Living the oilfield life and loving the oilfield manPublished 11:01pm Saturday, January 25, 2014
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It’s not easy being an oilfield wife. Missing holidays and birthdays with the one you love. Worrying about his safety on a rig full of heavy equipment and dangerous chemicals. Missing him.
I know I’m not alone. The south is especially full of women married to a hard working oilman. Many southern women wish their husbands a Merry Christmas over their iPhones and eat birthday cake with one less piece to cut. It’s not easy being an oilfield wife.
It’s not easy for our husbands either. They work hard to provide for their families, to give their children all that they need and their wives a comfortable home. I’ve been blessed lately with having Jacob closer to home. For a while, he worked on a rig in North Dakota, right next to the Canada line. The past few months, he’s been working outside of Kentwood, La., and in Liberty. I’ve been spoiled with him coming home most nights – until he has to work the night shift.
Unfortunately, he has to work the night shift on my birthday this week; and when he does that, he has to sleep a lot of the day. However, he’s promised to buy me a new pair of cowgirl boots, and I get to pick them out. (I actually suggested the idea, but he agreed to it.)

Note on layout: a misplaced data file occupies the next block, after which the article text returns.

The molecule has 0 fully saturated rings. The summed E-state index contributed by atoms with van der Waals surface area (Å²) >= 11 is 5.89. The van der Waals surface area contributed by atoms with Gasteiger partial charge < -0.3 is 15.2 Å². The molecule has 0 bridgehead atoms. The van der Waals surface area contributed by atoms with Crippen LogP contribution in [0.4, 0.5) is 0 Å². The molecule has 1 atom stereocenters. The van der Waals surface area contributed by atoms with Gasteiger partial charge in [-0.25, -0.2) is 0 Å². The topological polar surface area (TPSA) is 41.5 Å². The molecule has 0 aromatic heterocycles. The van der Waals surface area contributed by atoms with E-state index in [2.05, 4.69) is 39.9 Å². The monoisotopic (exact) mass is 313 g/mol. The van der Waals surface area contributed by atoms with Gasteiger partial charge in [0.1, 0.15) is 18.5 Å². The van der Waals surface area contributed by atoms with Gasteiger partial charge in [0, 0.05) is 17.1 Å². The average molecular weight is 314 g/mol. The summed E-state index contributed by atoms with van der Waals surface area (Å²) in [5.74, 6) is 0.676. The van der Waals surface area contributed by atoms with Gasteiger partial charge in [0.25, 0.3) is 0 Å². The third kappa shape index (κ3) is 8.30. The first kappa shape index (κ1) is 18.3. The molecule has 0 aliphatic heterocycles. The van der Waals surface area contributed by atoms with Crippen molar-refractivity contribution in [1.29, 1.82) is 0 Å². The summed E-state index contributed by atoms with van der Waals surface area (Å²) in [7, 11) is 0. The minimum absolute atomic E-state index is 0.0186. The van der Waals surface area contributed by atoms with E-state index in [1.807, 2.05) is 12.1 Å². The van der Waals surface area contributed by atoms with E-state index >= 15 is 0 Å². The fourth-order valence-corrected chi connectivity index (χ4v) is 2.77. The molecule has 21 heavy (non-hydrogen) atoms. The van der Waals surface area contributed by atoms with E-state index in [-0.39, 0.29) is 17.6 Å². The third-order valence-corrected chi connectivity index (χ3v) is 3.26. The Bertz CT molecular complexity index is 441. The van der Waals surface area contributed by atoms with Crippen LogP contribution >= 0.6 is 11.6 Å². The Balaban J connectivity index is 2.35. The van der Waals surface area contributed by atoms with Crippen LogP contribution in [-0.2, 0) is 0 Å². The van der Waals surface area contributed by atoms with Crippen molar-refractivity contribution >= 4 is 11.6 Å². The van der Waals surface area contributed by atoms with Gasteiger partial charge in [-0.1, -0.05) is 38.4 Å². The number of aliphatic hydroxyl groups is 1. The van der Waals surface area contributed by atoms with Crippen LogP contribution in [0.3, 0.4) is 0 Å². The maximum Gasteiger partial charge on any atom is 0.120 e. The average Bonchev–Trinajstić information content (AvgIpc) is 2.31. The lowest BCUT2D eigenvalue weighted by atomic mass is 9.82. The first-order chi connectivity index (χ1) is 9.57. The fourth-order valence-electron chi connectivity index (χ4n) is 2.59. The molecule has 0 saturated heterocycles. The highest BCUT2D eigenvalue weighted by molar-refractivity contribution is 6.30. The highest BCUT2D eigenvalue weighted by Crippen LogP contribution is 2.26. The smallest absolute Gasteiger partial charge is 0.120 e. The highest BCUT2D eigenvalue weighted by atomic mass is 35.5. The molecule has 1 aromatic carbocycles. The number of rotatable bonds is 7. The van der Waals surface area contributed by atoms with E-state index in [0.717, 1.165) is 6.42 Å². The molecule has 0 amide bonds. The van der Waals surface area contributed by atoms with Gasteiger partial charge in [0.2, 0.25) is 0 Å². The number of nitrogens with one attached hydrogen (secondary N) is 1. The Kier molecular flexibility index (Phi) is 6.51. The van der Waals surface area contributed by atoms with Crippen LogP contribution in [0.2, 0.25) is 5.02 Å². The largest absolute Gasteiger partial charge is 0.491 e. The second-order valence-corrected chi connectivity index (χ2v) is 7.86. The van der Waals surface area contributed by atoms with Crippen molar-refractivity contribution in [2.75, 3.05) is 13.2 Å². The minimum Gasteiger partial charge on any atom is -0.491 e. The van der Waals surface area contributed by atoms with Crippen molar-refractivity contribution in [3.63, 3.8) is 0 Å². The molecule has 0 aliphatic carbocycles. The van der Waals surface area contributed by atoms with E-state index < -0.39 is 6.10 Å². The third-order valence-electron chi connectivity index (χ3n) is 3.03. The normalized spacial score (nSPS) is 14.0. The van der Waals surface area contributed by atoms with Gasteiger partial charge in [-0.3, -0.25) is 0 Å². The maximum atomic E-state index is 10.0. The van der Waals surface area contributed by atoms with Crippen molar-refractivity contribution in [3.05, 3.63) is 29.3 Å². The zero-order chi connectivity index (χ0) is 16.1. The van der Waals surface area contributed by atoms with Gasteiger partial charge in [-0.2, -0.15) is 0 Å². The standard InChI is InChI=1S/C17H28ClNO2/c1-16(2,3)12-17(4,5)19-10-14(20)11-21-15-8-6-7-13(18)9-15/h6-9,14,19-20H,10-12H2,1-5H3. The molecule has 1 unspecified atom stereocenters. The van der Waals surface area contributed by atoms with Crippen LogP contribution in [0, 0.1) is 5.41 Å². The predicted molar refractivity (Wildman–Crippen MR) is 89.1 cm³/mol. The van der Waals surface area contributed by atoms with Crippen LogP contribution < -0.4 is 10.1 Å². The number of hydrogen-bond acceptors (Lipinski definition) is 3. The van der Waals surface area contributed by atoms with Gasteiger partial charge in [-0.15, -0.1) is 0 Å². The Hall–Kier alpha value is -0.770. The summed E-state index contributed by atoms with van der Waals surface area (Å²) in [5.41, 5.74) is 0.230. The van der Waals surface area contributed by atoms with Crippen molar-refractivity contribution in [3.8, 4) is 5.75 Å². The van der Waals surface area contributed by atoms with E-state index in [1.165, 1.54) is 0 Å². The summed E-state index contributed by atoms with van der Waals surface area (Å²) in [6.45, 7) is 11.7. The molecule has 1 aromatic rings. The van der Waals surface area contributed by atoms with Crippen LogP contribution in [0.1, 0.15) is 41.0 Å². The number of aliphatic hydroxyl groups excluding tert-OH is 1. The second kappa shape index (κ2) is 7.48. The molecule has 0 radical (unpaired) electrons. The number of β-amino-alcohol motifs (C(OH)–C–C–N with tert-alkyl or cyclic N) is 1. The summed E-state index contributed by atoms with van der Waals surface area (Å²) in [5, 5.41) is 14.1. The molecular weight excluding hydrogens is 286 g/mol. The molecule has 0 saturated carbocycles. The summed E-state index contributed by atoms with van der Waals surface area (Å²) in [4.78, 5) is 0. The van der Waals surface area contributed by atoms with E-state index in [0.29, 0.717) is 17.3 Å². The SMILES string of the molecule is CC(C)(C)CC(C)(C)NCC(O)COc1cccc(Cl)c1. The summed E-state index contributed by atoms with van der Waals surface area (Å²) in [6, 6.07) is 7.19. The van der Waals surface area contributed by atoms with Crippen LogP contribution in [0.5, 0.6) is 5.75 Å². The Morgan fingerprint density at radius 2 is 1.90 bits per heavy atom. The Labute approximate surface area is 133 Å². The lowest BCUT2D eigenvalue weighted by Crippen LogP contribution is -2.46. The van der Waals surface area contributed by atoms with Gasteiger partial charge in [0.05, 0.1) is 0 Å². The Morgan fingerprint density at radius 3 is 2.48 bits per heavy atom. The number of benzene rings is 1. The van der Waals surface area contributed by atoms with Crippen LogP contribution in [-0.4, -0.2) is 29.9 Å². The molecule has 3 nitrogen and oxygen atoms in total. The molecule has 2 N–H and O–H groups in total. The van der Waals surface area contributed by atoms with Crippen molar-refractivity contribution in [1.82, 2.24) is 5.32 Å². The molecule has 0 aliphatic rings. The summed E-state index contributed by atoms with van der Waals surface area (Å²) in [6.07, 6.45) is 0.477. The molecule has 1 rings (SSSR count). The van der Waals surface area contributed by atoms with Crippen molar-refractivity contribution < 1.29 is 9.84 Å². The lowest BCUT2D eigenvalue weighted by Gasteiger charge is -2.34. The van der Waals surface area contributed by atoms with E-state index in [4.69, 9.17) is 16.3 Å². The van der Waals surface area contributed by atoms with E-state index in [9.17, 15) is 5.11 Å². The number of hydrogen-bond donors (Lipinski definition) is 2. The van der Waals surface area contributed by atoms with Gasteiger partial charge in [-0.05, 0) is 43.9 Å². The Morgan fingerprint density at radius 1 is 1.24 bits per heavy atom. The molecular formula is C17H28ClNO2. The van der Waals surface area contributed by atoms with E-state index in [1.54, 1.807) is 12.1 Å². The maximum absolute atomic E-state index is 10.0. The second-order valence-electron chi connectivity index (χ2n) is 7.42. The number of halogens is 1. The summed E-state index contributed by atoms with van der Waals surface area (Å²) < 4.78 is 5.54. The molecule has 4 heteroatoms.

I’m so proud of my hard working man. He takes care of Paisley and me. When he comes home, he usually informs me what’s been going on in his oil world. In my girl world, I have no idea what he’s talking about. And he knows that. So he tries to explain it in “simple” terms. I still have no idea what he’s talking about. I don’t talk “heavy machinery.” Someone usually has to tell me to get my oil changed in my car. That’s as mechanical as I know how to speak. “Yeah, I got my oil changed.” Anything else about oil glides right over my head, or more like flies over my head like a F-15 Eagle.
He’s at work as I type this…doing something with oil. That’s about all I can tell you. A few days ago, FedEx came by our house with a box addressed to Jacob. I opened it and found two containers filled with oil samples. Apparently, I wasn’t supposed to open it. Oops.
I bet you’re still wondering how I know anything about an F-15 Eagle. I don’t. I texted Daddy to give me the name of a fast plane. I have no shame that I am fully woman. Cars, planes and cranes are not in my girl world. That’s why I have a husband and a daddy. Thank God for them.
I’m thankful for my oilfield man. It’s not always easy, but we make it work. I’ve learned life is not meant to be easy, but is meant to teach and grow. Clementine, mine and my sister’s country/bluegrass duo, has a new song about being married to hard working men, such as oil guys. It will be on our Facebook page some time this week. Check it out and let us know what you think.
Have a wonderful Sunday, and whether your oilfield man is home or not, take yourself and your children to church to learn the best lessons they ever will.
By the way, I may not know anything about the oilfield or military airplanes, but I’ll be the one helping the kids with the homework.
You may write to Jessica Boyd Smith by emailing firstname.lastname@example.org.